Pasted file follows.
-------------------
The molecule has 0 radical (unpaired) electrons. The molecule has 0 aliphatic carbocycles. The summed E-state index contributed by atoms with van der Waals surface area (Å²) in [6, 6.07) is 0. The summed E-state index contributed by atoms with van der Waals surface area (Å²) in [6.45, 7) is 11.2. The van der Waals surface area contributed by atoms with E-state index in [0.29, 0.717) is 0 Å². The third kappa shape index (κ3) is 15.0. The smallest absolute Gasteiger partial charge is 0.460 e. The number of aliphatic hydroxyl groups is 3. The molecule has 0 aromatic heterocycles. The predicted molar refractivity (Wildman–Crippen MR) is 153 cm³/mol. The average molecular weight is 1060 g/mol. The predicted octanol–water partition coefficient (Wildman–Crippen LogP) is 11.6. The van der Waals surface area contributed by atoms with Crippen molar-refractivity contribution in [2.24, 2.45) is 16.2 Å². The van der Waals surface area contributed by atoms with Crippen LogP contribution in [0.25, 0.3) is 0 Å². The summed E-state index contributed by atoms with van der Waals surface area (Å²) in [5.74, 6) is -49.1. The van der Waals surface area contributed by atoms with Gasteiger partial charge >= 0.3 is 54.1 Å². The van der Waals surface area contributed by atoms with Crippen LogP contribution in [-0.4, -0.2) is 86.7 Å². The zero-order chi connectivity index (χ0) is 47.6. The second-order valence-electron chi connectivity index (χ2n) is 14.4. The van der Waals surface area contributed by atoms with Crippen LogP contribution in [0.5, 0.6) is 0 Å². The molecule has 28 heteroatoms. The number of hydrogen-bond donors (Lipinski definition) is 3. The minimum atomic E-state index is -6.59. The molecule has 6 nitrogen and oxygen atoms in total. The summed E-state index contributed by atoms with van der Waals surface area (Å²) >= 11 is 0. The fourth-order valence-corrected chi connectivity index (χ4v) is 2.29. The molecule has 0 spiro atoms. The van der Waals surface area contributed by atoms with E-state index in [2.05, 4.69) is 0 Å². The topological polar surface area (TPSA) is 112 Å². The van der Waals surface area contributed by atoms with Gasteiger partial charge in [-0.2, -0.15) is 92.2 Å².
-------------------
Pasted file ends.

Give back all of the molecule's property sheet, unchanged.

The molecule has 0 radical (unpaired) electrons. The molecule has 0 aliphatic carbocycles. The summed E-state index contributed by atoms with van der Waals surface area (Å²) in [6, 6.07) is 0. The summed E-state index contributed by atoms with van der Waals surface area (Å²) in [6.45, 7) is 11.2. The van der Waals surface area contributed by atoms with E-state index in [0.29, 0.717) is 0 Å². The third kappa shape index (κ3) is 15.0. The smallest absolute Gasteiger partial charge is 0.460 e. The number of aliphatic hydroxyl groups is 3. The molecule has 0 aromatic heterocycles. The predicted molar refractivity (Wildman–Crippen MR) is 153 cm³/mol. The average molecular weight is 1060 g/mol. The predicted octanol–water partition coefficient (Wildman–Crippen LogP) is 11.6. The van der Waals surface area contributed by atoms with Crippen molar-refractivity contribution in [2.24, 2.45) is 16.2 Å². The van der Waals surface area contributed by atoms with Crippen LogP contribution in [0.25, 0.3) is 0 Å². The summed E-state index contributed by atoms with van der Waals surface area (Å²) in [5.74, 6) is -49.1. The van der Waals surface area contributed by atoms with Gasteiger partial charge >= 0.3 is 54.1 Å². The van der Waals surface area contributed by atoms with Crippen LogP contribution in [-0.4, -0.2) is 86.7 Å². The zero-order chi connectivity index (χ0) is 47.6. The second-order valence-electron chi connectivity index (χ2n) is 14.4. The van der Waals surface area contributed by atoms with Crippen LogP contribution in [0.5, 0.6) is 0 Å². The molecule has 28 heteroatoms. The number of hydrogen-bond donors (Lipinski definition) is 3. The minimum atomic E-state index is -6.59. The molecule has 6 nitrogen and oxygen atoms in total. The summed E-state index contributed by atoms with van der Waals surface area (Å²) >= 11 is 0. The fourth-order valence-corrected chi connectivity index (χ4v) is 2.29. The molecule has 0 spiro atoms. The van der Waals surface area contributed by atoms with E-state index in [2.05, 4.69) is 0 Å². The topological polar surface area (TPSA) is 112 Å². The van der Waals surface area contributed by atoms with Gasteiger partial charge in [-0.2, -0.15) is 92.2 Å².